Trends in Veno-Arterial Extracorporeal Life Support With and Without an Impella or Intra-Aortic Balloon Pump for Cardiogenic Shock
Hendrickson MJ, Jain V, Bhatia K, Chew C, Arora S, Rossi JS, Villablanca P, Kapur NK, Joshi AA, Fox A, Mahmood K, Birati EY, Ricciardi MJ, and Qamar A. Trends in Veno-Arterial Extracorporeal Life Support With and Without an Impella or Intra-Aortic Balloon Pump for Cardiogenic Shock. J Am Heart Assoc 2022; e7896.
J Am Heart Assoc
Background: Mechanical circulatory support devices, such as the intra-aortic balloon pump (IABP) and Impella, are often used in patients on veno-arterial extracorporeal life support (VA-ECLS) with cardiogenic shock despite limited supporting clinical trial data.
Methods and Results: Hospitalizations for cardiogenic shock from 2016 to 2018 were identified from the National Inpatient Sample. Trends in the use of VA-ECLS with and without an IABP or Impella were assessed semiannually. Multivariable logistic regression and general linear regression evaluated the association of Impella and IABP use with in-hospital outcomes. Overall, 12 035 hospitalizations with cardiogenic shock and VA-ECLS were identified, of which 3115 (26%) also received an IABP and 1880 (16%) an Impella. Use of an Impella with VA-ECLS substantially increased from 10% to 18% over this period (P<0.001), whereas an IABP modestly increased from 25% to 26% (P<0.001). In-hospital mortality decreased 54% to 48% for VA-ECLS only, 61% to 58% for VA-ECLS with an Impella, and 54% to 49% for VA-ECLS with an IABP (P<0.001 each). Most (57%) IABPs or Impellas were placed on the same day as VA-ECLS. After adjustment, there were no differences in in-hospital mortality or length of stay with the addition of an IABP or Impella compared with VA-ECLS alone.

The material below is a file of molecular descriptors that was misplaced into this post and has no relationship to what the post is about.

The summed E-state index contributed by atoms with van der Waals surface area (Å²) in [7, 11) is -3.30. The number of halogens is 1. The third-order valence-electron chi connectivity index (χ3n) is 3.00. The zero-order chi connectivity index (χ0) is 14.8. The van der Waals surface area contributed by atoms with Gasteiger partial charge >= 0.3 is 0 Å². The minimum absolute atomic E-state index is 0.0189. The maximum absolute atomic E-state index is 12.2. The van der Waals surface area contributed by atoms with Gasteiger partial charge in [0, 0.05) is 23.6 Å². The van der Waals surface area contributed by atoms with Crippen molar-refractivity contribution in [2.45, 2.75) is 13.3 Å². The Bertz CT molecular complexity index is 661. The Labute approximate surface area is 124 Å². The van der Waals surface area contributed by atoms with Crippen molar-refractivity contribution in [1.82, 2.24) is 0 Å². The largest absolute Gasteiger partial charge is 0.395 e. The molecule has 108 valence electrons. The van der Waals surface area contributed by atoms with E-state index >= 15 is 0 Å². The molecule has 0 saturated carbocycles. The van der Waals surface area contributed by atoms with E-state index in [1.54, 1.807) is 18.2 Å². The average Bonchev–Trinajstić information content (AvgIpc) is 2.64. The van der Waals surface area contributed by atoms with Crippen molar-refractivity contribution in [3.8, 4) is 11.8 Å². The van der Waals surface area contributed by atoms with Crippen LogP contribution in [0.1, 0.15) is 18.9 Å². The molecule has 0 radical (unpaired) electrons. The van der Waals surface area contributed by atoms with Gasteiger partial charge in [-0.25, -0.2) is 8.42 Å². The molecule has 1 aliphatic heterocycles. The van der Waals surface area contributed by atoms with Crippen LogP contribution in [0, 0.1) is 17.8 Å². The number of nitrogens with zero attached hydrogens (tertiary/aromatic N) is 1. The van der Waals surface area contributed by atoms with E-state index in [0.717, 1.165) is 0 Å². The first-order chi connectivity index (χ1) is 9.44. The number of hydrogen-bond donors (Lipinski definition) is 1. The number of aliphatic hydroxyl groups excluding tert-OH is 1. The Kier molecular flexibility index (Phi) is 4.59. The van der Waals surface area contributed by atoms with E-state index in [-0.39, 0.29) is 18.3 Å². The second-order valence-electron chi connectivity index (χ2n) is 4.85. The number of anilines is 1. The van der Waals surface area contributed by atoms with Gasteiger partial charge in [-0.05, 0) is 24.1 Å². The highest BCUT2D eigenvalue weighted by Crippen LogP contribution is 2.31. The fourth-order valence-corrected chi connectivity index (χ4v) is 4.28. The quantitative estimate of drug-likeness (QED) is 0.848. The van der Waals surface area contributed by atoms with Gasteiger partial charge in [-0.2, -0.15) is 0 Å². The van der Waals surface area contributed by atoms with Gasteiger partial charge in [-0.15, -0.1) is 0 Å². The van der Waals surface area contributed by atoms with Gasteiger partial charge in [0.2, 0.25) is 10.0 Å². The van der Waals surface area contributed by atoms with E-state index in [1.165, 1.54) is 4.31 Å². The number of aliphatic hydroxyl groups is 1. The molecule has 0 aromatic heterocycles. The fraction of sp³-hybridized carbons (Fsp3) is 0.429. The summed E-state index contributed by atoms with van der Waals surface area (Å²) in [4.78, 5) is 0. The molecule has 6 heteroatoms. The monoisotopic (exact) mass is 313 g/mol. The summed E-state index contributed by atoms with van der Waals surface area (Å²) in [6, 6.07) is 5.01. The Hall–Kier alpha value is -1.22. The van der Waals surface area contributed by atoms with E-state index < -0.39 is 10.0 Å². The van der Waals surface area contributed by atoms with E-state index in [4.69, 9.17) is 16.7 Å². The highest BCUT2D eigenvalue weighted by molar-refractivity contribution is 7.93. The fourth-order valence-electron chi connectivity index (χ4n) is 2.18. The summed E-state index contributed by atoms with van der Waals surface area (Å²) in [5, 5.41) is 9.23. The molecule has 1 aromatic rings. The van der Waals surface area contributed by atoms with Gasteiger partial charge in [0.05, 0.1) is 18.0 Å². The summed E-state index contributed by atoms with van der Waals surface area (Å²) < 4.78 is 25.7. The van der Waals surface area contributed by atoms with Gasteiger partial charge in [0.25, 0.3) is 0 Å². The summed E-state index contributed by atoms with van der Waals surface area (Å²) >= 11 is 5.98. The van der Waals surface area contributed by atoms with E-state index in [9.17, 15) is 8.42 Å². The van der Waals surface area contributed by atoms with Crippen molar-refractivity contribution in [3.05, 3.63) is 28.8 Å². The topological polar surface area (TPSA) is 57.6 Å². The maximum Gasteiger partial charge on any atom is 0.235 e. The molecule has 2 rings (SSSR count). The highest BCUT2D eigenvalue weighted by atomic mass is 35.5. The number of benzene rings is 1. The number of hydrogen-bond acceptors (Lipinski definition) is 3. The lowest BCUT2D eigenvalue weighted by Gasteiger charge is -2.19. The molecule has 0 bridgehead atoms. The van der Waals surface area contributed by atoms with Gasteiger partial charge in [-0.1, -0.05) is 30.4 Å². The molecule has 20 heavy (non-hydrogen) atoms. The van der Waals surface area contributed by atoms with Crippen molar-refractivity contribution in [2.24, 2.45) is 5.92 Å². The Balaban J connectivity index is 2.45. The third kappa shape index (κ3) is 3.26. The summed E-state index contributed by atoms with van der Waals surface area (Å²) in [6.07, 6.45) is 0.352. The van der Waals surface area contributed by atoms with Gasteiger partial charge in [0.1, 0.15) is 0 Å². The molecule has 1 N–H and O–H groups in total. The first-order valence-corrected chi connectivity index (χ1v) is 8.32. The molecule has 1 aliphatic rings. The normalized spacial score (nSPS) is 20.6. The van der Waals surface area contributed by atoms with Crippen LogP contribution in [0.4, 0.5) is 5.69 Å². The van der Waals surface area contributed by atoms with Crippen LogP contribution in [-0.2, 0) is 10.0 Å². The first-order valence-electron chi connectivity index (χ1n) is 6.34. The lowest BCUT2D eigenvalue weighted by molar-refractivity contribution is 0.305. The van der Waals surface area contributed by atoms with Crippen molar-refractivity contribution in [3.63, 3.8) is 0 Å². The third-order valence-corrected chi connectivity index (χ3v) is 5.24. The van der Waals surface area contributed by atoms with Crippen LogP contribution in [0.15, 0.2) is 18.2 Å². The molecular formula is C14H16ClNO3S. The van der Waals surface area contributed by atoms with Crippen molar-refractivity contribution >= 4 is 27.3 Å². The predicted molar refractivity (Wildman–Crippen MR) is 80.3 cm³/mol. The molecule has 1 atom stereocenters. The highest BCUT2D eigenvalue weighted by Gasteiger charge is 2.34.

Conclusions: From 2016 to 2018 in the United States, use of an Impella and IABP with VA-ECLS significantly increased. More than half of Impellas and IABPs were placed on the same day as VA-ECLS, and the use of a second mechanical circulatory support device did not impact in-hospital mortality. Further studies are needed to decipher the optimal timing and patient selection for this growing practice.
ePub ahead of print